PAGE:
Other provisions of this declaration guarantee workers' rights (the free choice of workplace, appropriate conditions and wages, social security, free trade unions, the right to strike, etc.), proclaim the equality of women, offer freedom to the professions and guarantee care for the young, the elderly and the disadvantaged. Additional provisions guarantee equal rights to all citizens, including freedom of speech, the press, freedom of ideas and beliefs, freedom of conscience and the right of minorities freely to develop their cultures. The programme also rejects official status for any doctrine. It does not discuss the structure of the future government, but aims generally at the radical democratization of existing legal and social structures in the Ukrainian SSR and emphasizes those principles which guarantee individual freedoms and a just socio-economic system.
The document "What is the Ukrainian Insurgent Army Fighting For?" is a shorter version of the programmatic resolutions described above. There existed an earlier version of this declaration? signed by the OUN leadership, under the title "What is the RevolutionaryLiberationist UPA Fighting For?" There are interesting differences in emphasis between the two versions. The provision for the free return of land to private ownership in the earlier version was modified to read that "the Ukrainian national regime will not impose on farmers any one method of working the land." Also, in the second version, provision was made for compulsory secondary education and the separation of church and state. In addition, the original ending was excised.
The remaining materials are the principal statutory documents of the Supreme Ukrainian Liberation Council, the "Provisional Organization," "Platform" and "General Proclamation.
The first document establishes the organizational structure of the Supreme Ukrainian Liberation Council and sets out the rights, obligations and duties of its individual bodies, such as the Grand Assembly, the Presidium, the General Secretariat, the General Court and the Board of Control. The council is designated "the highest governing body of the Ukrainian people" during the period of struggle for sovereignty.54 The membership of the council numbers twenty-five persons who may belong to any political party as long as they "support Ukrainian sovereignty, accept the political platform adopted by the Assembly of the Supreme Ukrainian Liberation Council and are ready at all times to put its programme into practice." It is important to point out that this provision cancelled the previous claim of the OUN to monolithic control of the underground forces. The composition of the council substantiates this ideological shift at least partially. The emphasis on the fact that the council was established at the initiative of the UPA and not the OUN is also important in this connection.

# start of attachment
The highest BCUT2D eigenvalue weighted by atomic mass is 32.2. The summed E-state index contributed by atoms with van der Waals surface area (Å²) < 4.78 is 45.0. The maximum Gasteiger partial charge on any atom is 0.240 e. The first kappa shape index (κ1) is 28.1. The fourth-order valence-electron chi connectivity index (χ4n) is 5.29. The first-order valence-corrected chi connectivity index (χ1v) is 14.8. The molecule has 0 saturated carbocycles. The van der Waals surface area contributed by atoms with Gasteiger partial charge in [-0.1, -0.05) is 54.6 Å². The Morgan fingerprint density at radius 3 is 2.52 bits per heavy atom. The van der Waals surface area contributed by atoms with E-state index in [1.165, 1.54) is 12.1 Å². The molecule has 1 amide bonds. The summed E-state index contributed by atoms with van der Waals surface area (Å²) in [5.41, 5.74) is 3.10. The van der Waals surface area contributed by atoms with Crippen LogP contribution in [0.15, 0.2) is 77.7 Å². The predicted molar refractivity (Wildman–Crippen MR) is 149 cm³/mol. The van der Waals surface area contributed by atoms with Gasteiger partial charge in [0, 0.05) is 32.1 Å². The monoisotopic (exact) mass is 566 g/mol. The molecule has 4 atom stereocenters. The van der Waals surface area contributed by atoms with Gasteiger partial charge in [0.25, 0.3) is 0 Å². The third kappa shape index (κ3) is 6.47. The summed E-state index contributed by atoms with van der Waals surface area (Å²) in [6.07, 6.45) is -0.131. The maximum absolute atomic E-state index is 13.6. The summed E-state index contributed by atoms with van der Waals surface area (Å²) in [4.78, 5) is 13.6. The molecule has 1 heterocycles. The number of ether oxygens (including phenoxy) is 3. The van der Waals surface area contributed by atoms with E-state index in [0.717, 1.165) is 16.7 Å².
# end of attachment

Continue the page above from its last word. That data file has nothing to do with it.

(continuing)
The document suffers from poor drafting. The best example of this is the repeated confusion in reference to the "Supreme Ukrainian Liberation Council" and the "Grand Assembly of the Supreme Ukrainian Liberation Council." As Armstrong has written, "these obscurities... appear to have resulted from insufficient training in law and logic and from lack of real interest in constitutional questions."
The "Platform" sets forth the council's political programme. It stresses that the council was established on the principle of Ukraine's political independence of foreign powers, that it will wage its struggle in co-operation with other subject peoples, and that its aim is to achieve peaceful co-existence with Ukraine's neighbours "on the basis of mutual recognition of the right of every people to its own state on its ethnic territory."